Is Your Pet in Pain?

Posted March 10, 2014

Laser Therapy offers a non-invasive solution to pain relief

Many of us have felt the distress of seeing our beloved canine or feline companions in discomfort or pain. Maybe your cat is having trouble jumping up on the couch as she has done for years. Perhaps your dog was hurt by an aggressive dog at the park and the wound is throbbing and you can’t help him. MLS Laser Therapy is a fantastic non-invasive solution for pain relief, intervertebral disc disease, degenerative joint disease, arthritic conditions, muscular/skeletal system trauma, and inflammatory conditions.

Dr. Darryl McElveen has been using this new technology for almost a year now. Pleasantburg Veterinary Clinic uses laser therapy in all post-operative cases to reduce pain and speed healing at the surgical site. Just this past week, it was used at the clinic to help a dog with a herniated lumbar disc, to relieve a blockage of the urethra in a male cat, to reduce swelling in a hyper extended toenail of a dog and to speed healing in an infected dog bite wound. Laser therapy is also used after dental extractions to reduce pain and swelling.

“The staff are seeing the difference, and it makes me realize it’s not just me being hopeful,” says Dr. McElveen. “These people see their pets doing much, much, much better. The owners call me back and tell me how wonderful their pet is doing, and it makes me feel wonderful, because we’re helping them.”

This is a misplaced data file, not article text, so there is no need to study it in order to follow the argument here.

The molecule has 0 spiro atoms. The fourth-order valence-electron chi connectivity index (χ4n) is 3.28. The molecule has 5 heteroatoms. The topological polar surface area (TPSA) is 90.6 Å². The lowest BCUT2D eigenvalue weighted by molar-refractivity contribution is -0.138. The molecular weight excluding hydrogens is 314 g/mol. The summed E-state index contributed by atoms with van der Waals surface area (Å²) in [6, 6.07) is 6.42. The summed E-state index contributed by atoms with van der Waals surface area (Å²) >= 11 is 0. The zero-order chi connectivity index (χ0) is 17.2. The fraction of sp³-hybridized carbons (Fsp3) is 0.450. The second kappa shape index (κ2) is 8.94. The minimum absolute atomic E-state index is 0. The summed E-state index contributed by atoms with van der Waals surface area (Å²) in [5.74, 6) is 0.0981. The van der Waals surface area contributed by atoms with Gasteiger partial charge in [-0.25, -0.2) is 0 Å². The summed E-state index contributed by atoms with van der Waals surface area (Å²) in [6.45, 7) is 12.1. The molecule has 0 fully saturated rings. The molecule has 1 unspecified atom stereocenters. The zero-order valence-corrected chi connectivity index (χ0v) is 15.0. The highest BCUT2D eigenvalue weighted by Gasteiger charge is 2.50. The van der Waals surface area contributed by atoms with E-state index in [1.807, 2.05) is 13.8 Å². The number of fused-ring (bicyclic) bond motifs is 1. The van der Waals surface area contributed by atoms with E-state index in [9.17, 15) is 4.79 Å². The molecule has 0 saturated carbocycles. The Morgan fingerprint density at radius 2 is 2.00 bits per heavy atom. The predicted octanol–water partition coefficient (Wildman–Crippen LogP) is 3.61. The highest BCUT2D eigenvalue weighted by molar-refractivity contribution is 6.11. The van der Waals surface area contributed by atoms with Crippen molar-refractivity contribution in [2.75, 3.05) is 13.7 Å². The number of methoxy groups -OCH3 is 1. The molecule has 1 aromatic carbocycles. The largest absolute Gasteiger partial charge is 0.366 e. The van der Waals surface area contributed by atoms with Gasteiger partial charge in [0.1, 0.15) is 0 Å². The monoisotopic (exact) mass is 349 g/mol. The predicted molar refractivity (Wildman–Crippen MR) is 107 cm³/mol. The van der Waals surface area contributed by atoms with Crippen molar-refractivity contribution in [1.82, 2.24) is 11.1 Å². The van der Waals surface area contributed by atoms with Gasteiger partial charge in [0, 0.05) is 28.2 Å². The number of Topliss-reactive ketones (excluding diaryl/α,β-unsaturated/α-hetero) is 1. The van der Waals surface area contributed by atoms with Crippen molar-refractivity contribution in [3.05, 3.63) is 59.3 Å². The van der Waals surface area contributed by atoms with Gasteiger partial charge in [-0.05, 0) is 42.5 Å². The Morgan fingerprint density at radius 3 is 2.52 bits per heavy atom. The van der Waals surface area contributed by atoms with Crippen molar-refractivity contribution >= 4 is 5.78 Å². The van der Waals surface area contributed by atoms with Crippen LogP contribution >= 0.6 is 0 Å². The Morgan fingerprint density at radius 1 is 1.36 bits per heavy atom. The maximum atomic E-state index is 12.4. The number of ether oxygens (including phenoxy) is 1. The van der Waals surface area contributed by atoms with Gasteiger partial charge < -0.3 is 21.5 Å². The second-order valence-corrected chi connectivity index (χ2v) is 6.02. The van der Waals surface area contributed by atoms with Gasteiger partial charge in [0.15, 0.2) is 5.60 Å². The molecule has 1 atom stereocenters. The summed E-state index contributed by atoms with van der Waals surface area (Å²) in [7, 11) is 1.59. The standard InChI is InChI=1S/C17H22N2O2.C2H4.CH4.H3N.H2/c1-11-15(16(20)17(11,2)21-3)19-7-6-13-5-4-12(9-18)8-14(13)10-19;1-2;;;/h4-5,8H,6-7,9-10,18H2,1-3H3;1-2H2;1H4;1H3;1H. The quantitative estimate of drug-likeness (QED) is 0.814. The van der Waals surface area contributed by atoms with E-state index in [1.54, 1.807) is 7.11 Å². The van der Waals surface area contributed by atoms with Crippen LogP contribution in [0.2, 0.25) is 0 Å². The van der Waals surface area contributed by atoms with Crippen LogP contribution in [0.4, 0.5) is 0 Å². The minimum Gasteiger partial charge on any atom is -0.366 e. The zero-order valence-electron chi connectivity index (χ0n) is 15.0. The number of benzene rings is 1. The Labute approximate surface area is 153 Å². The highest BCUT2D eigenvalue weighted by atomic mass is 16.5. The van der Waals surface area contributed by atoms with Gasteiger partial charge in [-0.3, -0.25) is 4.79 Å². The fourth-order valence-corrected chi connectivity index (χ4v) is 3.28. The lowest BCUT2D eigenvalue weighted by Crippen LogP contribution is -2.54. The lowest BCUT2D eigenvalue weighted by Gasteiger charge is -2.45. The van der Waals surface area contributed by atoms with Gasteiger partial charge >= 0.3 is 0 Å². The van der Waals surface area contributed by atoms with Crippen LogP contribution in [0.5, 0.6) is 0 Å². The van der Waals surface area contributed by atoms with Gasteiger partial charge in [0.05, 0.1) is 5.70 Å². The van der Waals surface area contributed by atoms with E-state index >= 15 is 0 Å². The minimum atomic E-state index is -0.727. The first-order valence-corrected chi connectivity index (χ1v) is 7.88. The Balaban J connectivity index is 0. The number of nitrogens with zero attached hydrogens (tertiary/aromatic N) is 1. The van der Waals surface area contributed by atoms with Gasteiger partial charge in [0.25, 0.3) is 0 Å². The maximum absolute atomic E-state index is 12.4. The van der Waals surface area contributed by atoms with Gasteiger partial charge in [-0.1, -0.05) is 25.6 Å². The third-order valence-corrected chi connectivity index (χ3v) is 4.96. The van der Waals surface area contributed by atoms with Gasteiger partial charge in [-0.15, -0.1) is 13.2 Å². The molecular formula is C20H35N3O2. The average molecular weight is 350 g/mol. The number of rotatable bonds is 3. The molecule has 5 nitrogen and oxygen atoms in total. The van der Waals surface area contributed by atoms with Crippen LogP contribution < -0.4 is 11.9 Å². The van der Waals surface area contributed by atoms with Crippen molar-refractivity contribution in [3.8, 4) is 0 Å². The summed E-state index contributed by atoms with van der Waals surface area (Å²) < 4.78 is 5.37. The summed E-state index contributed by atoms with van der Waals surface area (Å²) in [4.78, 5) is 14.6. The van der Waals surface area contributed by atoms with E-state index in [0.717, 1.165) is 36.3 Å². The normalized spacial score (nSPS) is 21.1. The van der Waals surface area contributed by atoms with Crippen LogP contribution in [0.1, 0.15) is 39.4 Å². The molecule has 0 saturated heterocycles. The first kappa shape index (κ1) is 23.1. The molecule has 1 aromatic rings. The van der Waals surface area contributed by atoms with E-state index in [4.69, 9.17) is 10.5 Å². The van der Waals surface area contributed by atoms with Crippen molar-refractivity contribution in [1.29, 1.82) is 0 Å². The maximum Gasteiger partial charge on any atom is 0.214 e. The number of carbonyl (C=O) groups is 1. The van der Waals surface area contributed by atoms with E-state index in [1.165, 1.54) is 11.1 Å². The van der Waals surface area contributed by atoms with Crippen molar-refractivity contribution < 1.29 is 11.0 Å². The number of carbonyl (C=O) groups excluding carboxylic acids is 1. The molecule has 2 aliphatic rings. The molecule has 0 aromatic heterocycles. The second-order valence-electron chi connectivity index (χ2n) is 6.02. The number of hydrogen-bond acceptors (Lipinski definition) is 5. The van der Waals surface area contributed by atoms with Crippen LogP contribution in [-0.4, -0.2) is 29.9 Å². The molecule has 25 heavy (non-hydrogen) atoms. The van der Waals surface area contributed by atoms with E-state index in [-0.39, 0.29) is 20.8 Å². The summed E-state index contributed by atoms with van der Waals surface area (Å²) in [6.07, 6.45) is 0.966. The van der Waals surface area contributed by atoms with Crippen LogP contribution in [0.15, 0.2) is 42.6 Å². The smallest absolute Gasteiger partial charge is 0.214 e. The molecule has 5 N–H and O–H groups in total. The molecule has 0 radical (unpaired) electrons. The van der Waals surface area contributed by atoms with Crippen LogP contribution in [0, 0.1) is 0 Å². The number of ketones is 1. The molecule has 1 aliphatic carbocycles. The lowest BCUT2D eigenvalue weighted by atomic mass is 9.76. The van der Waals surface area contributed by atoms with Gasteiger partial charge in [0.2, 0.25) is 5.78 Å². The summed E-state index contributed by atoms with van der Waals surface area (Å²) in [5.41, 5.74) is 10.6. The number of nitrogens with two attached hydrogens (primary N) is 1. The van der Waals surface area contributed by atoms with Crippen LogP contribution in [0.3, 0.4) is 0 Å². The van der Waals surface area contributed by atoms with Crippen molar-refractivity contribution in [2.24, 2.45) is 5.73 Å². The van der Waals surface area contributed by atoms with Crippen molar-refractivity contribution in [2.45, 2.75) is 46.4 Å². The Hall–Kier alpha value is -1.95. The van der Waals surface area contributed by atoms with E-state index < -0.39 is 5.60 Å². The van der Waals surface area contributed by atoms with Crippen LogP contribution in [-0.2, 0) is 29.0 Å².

Laser therapy was approved by the FDA in 2002, and has been used around the globe for more than 30 years. Cutting Edge, the worldwide leader in the surgical laser market, has introduced a therapy laser that has two synchronized wavelengths instead of the limiting traditional single laser—enough power to treat deep-seated pathologies. Dual wavelengths that are harmonized and synchronized help achieve greater (and quicker) results. When utilizing dual laser therapy, Cutting Edge says you’ll see a reduction in pain, significant reduction in inflammation, quicker wound healing, and ultimately a quicker return for the animal to normal activity.

The mechanism of action is to stimulate the mitochondrion in each cell. The mitochondria are the metabolic engines of each cell.

Results can often been seen after the first treatment. Most conditions have protocols that range from 6-10 treatments. Treatments are cumulative and are delivered 2-3 times per week for 2-3 weeks.

Information courtesy of Cutting Edge at